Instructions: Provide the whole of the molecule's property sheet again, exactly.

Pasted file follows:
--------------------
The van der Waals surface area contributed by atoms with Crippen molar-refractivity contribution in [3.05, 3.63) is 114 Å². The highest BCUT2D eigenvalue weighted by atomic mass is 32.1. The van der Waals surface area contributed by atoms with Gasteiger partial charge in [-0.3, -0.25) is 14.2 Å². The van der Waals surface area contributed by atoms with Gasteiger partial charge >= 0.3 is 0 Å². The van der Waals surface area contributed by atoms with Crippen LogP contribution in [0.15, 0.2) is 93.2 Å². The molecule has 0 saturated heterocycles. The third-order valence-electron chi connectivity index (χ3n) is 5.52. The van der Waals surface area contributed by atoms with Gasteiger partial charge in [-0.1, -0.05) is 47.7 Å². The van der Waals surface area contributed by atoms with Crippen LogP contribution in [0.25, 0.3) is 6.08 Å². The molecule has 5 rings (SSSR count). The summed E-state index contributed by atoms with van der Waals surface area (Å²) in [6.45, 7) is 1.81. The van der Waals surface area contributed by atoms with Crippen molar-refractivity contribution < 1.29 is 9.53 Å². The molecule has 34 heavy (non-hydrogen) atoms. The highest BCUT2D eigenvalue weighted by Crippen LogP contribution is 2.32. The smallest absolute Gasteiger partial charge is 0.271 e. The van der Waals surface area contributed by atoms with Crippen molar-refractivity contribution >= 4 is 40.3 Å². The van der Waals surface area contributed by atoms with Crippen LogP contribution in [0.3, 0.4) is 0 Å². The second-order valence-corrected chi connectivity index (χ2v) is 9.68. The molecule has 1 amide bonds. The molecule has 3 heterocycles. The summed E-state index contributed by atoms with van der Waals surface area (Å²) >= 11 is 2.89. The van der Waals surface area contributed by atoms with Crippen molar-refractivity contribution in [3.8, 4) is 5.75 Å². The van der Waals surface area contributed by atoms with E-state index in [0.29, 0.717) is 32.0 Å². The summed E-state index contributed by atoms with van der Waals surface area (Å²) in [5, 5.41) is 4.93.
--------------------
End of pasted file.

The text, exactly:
The van der Waals surface area contributed by atoms with Crippen molar-refractivity contribution in [3.05, 3.63) is 114 Å². The highest BCUT2D eigenvalue weighted by atomic mass is 32.1. The van der Waals surface area contributed by atoms with Gasteiger partial charge in [-0.3, -0.25) is 14.2 Å². The van der Waals surface area contributed by atoms with Gasteiger partial charge >= 0.3 is 0 Å². The van der Waals surface area contributed by atoms with Crippen LogP contribution in [0.15, 0.2) is 93.2 Å². The molecule has 0 saturated heterocycles. The third-order valence-electron chi connectivity index (χ3n) is 5.52. The van der Waals surface area contributed by atoms with Gasteiger partial charge in [-0.1, -0.05) is 47.7 Å². The van der Waals surface area contributed by atoms with Crippen LogP contribution in [0.25, 0.3) is 6.08 Å². The molecule has 5 rings (SSSR count). The summed E-state index contributed by atoms with van der Waals surface area (Å²) in [6.45, 7) is 1.81. The van der Waals surface area contributed by atoms with Crippen molar-refractivity contribution < 1.29 is 9.53 Å². The molecule has 34 heavy (non-hydrogen) atoms. The highest BCUT2D eigenvalue weighted by Crippen LogP contribution is 2.32. The smallest absolute Gasteiger partial charge is 0.271 e. The van der Waals surface area contributed by atoms with Crippen molar-refractivity contribution >= 4 is 40.3 Å². The van der Waals surface area contributed by atoms with Crippen LogP contribution in [0.3, 0.4) is 0 Å². The second-order valence-corrected chi connectivity index (χ2v) is 9.68. The molecule has 1 amide bonds. The molecule has 3 heterocycles. The summed E-state index contributed by atoms with van der Waals surface area (Å²) >= 11 is 2.89. The van der Waals surface area contributed by atoms with Crippen molar-refractivity contribution in [3.8, 4) is 5.75 Å². The van der Waals surface area contributed by atoms with E-state index in [0.29, 0.717) is 32.0 Å². The summed E-state index contributed by atoms with van der Waals surface area (Å²) in [5, 5.41) is 4.93.